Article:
13-year old to address Linux conference

13-year old to address Linux conference

Summary: A pint-sized linux guru who installed her first Debian server before her tenth birthday is to speak at this year's linux.conf.au

Thirteen-year-old Elizabeth Garbee may not know as much about Linux as her father Bdale Garbee, Linux CTO for HP and former Debian Project Leader, but that won't stop her from presenting at linux.conf.au 2005.

Elizabeth, who has had a computer since she turned two, has been running Debian since the time she was nine. According to her bio on the conference speaker’s list, her installation of Debian GNU/Linux on a server before she had reached 10 years of age "proves that installing Debian really isn't very hard", although it should be noted that "Dad is around to answer questions" if trouble hits.

Elizabeth will be speaking on "Extending Tuxracer – Learning by Playing", a seminar which Chair of the 2005 organising committee Steven Handley has said will revolve around making modifications to Tuxracer (a popular open source game involving Linux’s cuddly mascot) with the aim of making the game more fun. Ex-Debian Project Leader and dad Bdale will also present at the conference.

Whether Elizabeth is representative of a new generation of youthful Linux gurus is hard to determine, but her seminar at this year’s linux.conf.au conference, to be held at the Australian National University from 18–23 April, is certainly one example of what Hanley has said is an attempt to make the conference more "interesting, fun and unusual".

Other speakers at the event will include presentations from Eben Moglen (General Counsel for the Free Software Foundation), Rasmus Lerdorf (author of PHP), Robert Love (Linux kernel developer), Andrew Morton (Linux 2.6 kernel maintainer) and Andrew Tridgell (primary author of Samba).

As usual, a host of mini-conferences will be held around the main conference, with some of the more notable ones dealing with open source in education and government, the free office suite OpenOffice.org and the recently hot area of embedded applications.

The conference announced today that early-bird (discounted) registrations for the week of open source festivities had closed, with those wanting to register for the approximately 260 tickets left being forced to pay full price. Information was also released to the effect that IBM will take the primary sponsor role for the week. The full programme for the conference will be announced on 18 February. Renai Lemay reported from Sydney for ZDNet Australia. For more ZDNet Australia stories, click here.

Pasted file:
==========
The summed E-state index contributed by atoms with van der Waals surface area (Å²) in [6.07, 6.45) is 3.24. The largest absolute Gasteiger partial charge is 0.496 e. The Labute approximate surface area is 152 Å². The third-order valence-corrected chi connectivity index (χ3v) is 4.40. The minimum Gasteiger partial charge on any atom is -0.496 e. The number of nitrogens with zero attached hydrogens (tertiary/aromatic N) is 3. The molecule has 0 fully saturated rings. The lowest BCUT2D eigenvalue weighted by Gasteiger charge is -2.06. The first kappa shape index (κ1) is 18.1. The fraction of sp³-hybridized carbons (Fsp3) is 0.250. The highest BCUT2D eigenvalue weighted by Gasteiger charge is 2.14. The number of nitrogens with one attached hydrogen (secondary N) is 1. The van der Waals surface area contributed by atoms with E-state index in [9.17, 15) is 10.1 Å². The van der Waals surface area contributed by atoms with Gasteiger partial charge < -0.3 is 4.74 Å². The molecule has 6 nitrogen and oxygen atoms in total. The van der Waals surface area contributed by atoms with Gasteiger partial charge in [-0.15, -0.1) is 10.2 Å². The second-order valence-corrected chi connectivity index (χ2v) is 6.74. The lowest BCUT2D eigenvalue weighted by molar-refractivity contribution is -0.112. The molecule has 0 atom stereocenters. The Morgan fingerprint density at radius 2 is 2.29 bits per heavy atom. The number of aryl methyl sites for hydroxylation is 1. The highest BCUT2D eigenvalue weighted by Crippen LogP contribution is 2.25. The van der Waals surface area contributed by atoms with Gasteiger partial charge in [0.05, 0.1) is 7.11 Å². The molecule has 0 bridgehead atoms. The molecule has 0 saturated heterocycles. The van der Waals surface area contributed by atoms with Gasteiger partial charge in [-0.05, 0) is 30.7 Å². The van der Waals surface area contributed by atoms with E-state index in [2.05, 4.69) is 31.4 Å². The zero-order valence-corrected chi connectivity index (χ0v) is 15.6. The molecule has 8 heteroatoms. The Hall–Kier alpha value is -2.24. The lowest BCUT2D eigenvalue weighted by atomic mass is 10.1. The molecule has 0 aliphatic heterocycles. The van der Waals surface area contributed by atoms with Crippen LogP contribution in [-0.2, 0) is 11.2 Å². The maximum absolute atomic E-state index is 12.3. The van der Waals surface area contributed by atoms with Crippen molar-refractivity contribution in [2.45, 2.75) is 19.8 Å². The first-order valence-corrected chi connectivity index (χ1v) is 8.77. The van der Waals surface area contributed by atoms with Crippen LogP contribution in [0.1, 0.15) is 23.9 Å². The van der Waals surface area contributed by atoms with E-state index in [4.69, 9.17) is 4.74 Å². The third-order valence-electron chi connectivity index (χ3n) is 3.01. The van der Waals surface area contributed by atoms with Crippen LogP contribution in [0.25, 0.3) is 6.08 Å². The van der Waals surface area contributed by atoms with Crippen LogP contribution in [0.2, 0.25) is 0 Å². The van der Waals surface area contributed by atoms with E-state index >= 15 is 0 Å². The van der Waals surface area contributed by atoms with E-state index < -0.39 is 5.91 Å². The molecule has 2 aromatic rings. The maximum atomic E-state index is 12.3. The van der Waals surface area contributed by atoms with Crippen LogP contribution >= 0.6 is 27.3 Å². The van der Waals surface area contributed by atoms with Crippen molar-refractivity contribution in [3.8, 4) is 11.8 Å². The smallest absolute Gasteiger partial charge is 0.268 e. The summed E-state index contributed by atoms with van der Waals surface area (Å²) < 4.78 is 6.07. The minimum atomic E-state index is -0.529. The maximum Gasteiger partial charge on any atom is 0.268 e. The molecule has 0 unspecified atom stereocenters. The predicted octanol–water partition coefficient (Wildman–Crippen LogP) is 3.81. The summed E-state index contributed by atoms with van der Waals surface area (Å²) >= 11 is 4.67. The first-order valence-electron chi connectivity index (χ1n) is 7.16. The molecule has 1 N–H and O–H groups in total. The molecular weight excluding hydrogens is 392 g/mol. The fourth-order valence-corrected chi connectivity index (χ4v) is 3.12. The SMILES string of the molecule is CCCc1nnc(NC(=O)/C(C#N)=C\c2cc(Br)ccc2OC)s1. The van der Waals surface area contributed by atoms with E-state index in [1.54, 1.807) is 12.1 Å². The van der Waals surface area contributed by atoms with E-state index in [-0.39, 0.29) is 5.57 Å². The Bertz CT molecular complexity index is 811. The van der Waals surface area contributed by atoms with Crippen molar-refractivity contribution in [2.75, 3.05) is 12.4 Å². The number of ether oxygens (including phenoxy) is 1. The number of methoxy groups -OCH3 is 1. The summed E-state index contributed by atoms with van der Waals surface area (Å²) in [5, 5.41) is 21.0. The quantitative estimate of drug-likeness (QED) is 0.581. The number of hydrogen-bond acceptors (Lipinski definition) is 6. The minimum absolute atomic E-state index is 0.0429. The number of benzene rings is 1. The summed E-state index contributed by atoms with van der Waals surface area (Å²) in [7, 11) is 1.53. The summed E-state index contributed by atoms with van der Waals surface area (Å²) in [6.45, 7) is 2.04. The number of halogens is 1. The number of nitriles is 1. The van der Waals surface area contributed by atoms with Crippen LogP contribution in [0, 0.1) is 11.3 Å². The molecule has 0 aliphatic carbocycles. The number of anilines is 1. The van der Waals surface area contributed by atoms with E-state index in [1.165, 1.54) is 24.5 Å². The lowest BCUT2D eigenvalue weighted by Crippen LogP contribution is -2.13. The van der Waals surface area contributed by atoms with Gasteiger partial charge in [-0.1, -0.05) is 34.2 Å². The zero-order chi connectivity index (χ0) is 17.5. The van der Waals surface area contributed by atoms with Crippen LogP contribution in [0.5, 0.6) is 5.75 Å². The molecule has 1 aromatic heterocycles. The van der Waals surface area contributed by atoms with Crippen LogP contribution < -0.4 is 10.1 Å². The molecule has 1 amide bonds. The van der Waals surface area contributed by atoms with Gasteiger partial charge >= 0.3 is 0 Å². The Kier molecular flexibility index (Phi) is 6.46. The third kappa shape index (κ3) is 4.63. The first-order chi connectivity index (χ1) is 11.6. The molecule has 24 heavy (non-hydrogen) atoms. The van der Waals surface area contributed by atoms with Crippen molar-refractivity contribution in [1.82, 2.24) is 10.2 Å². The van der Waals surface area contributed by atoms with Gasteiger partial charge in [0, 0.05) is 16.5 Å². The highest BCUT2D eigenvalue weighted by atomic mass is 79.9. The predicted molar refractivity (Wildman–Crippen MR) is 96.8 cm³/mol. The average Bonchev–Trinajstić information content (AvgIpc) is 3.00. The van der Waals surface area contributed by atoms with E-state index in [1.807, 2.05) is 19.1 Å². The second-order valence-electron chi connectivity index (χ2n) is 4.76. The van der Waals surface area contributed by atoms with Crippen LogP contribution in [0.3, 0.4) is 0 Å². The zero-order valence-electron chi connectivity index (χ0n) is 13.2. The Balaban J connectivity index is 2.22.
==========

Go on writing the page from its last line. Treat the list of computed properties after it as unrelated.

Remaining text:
Topics: Apps, Software Development

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  • Well, if a 13-year old can install Linux, then we can definitely start dumping all these pesky Windows installs.

    OK, OK... i'm only serious! B)
  • That's Eben Moglen, not Even Moglen!

  • Indeed! Sorry about the mistake, and thank you for pointing it out.
  • As an open-source kid myself (I submitted my first code patch when I was 15, and got a leadership position in the Parrot project soon after), I have to say that this sort of story is a little annoying to us. The reason a child or teenager is drawn to work in the open-source community is that they aren't talked down to--they're treated like responsible, intelligent adults. Sometimes the other contributors don't even know their age; when they do, the worst they get is a comment or two about how old the other contributors feel.
  • @Brent Dax:
    I don't think you should be annoyed or take offense, Brent.
    Do you realize how many Linux USERS (purely end-user status, non-geeks; like in an office setting, etc) have no clue that a few developers of that robust and full featured application they use every day may be mere children ( strictly chronologically speaking). I'm 34, been using Linux for 10 years and
    I think it's a great way to say to some people "If a kid - a NINE YEAR OLD KID - can install and use Linux, let alone give a talk at a Linux conference at age 13, why can't you?"
  • WHAT? I am also a 13 yr old Sri Lankan who installed linux when I was 8+, but I didnt get a chance like that!!! My parents dont think its big, because they're not into computing :(
  • "Whether Elizabeth is representative of a new generation of youthful Linux gurus is hard to determine"

    Well, it could be, I'm 17 and presenting at the security miniconf (shameless plug: 11am Tuesday 19 April).

  • Myself i have built a computer from nothing and i own 4 computers 2 on fedora core (linux) and the other 2 are xp and i think that in todays world it isnt really a big deal because there is alot of teens out there that know alot about computers and are fast learners you could give me anything and i would know it withing 30minutes how to operate it properly
  • There are some kids who play computers just for games and school some kids dont know how to use them and the others could tel you everything about a computer